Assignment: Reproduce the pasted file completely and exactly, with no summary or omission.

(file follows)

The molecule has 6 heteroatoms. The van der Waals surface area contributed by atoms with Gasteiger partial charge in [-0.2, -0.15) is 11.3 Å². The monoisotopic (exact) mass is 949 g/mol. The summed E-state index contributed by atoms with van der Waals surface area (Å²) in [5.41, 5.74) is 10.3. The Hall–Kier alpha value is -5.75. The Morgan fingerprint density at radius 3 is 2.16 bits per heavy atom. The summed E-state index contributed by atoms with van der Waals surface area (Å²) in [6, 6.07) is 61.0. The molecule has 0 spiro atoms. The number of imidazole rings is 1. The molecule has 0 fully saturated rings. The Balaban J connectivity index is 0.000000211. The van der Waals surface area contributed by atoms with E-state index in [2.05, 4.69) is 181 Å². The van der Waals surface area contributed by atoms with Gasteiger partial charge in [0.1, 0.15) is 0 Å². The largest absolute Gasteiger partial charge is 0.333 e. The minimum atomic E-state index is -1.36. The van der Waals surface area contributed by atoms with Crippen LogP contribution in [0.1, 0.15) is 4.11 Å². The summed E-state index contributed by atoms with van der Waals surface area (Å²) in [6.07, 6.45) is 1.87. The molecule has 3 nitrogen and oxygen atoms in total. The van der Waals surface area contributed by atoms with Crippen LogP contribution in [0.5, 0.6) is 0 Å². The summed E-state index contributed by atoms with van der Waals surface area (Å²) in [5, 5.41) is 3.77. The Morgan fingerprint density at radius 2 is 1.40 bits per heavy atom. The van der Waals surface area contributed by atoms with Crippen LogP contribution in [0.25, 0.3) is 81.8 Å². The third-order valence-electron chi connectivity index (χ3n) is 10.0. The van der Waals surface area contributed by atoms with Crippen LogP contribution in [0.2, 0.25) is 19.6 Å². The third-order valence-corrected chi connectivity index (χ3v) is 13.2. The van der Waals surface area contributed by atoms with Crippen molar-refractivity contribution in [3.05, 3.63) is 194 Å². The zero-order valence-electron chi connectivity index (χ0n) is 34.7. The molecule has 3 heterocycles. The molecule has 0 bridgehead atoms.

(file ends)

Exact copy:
The molecule has 6 heteroatoms. The van der Waals surface area contributed by atoms with Gasteiger partial charge in [-0.2, -0.15) is 11.3 Å². The monoisotopic (exact) mass is 949 g/mol. The summed E-state index contributed by atoms with van der Waals surface area (Å²) in [5.41, 5.74) is 10.3. The Hall–Kier alpha value is -5.75. The Morgan fingerprint density at radius 3 is 2.16 bits per heavy atom. The summed E-state index contributed by atoms with van der Waals surface area (Å²) in [6, 6.07) is 61.0. The molecule has 0 spiro atoms. The number of imidazole rings is 1. The molecule has 0 fully saturated rings. The Balaban J connectivity index is 0.000000211. The van der Waals surface area contributed by atoms with E-state index in [2.05, 4.69) is 181 Å². The van der Waals surface area contributed by atoms with Gasteiger partial charge in [0.1, 0.15) is 0 Å². The largest absolute Gasteiger partial charge is 0.333 e. The minimum atomic E-state index is -1.36. The van der Waals surface area contributed by atoms with Crippen LogP contribution in [0.1, 0.15) is 4.11 Å². The summed E-state index contributed by atoms with van der Waals surface area (Å²) in [6.07, 6.45) is 1.87. The molecule has 3 nitrogen and oxygen atoms in total. The van der Waals surface area contributed by atoms with Crippen LogP contribution in [0.5, 0.6) is 0 Å². The summed E-state index contributed by atoms with van der Waals surface area (Å²) in [5, 5.41) is 3.77. The Morgan fingerprint density at radius 2 is 1.40 bits per heavy atom. The van der Waals surface area contributed by atoms with Crippen LogP contribution in [0.25, 0.3) is 81.8 Å². The third-order valence-electron chi connectivity index (χ3n) is 10.0. The van der Waals surface area contributed by atoms with Crippen LogP contribution in [0.2, 0.25) is 19.6 Å². The third-order valence-corrected chi connectivity index (χ3v) is 13.2. The van der Waals surface area contributed by atoms with Crippen molar-refractivity contribution in [3.05, 3.63) is 194 Å². The zero-order valence-electron chi connectivity index (χ0n) is 34.7. The molecule has 3 heterocycles. The molecule has 0 bridgehead atoms.